Competing at the top level
A large number of young people opt for sports activities as children, which is very good from the aspect of their health and development. However, the demands of parents, coaches, and even themselves are increasing, and thus sports injuries are becoming more common. The popularity of professional sports brings an increasing number of activities, and to achieve that level, a large investment, sacrifice and work are needed, and that, of course, leads to a disproportionate number of injuries compared to earlier when sports activity was in schools through physical education.
Engaging in daily training and physical activities is a regular feature of athletes because it helps increase their work potential when they participate in their specific sport or exercise. However, with constant and repetitive movements, the human body can eventually experience degenerative changes that can lead to damage or injury to body structures, as well as develop or worsen a pre-existing condition. In addition, an accident during the training of a specific sport or physical activity of an athlete can lead to various types of sports injuries, which can affect not only their physical but also their mental health.
Although some forms of sports injuries are more commonly diagnosed in athletes, occasionally, individuals may be exposed to a unique circumstance in which a rare type of injury can occur. When it happens, the first and most important thing is getting proper medical care. Modern time brings modern and innovative solutions in every aspect of our life, including medicine. That is why today, medical institutions have a lot of specialists that have knowledge and experience in dealing with (sport) injuries, such as 7 Dimensions, a Medical Centre that provides exceptional care for any type of health problem.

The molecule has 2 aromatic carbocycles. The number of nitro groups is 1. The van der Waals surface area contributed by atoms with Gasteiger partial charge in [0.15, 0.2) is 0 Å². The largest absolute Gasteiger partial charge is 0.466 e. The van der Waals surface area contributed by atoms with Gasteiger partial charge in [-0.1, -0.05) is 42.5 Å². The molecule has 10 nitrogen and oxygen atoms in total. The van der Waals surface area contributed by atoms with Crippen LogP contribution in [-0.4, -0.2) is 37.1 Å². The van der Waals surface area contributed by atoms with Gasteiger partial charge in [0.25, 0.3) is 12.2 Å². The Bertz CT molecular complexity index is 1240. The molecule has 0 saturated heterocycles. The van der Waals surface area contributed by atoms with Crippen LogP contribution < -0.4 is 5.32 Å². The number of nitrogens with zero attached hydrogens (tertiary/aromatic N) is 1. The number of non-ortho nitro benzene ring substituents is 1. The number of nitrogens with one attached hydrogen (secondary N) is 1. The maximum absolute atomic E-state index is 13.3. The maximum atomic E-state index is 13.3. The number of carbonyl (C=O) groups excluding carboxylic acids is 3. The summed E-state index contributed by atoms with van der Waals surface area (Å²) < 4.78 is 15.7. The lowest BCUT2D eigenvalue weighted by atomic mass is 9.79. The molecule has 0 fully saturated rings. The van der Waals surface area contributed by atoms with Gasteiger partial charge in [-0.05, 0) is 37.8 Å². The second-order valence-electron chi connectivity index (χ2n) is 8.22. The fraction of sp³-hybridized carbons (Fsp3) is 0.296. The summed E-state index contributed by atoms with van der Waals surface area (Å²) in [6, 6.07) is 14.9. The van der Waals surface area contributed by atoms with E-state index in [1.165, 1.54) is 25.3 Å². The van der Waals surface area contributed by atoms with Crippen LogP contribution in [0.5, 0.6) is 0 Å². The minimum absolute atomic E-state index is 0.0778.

Psychological effects on injured athletes
Another factor is the psychological barrier that most people and athletes suffer after an injury. Namely, it is about knowing about the whole process that they went through – surgery, therapy, and recovery, which afterward results in the patients already implementing certain restrictions when engaging in sports activities, even though they are fully capable of engaging in them. It takes a lot of time for the patient to return mentally (psychologically) to the pre-traumatic state. There are also a large number of practical and popular preparations, therapies, and procedures that can also help psychological patients feel better. Undoubtedly 70-80% of them return to a form identical to the one that was before the injury, both mentally and physically.
Experts in the field of sports psychology are working hard to develop plans and programs for athletes, coaches, and families to help in coping with this difficult situation. Psychology in sports is a complex scientific discipline that requires knowledge of many other areas of psychology, primarily personality psychology, social psychology, the psychology of interpersonal relationships, mental hygiene, and others. Due to its complexity, the psychology of sports requires a multidisciplinary approach that involves good knowledge and integration of knowledge of other sciences such as medicine, pedagogy, sociology.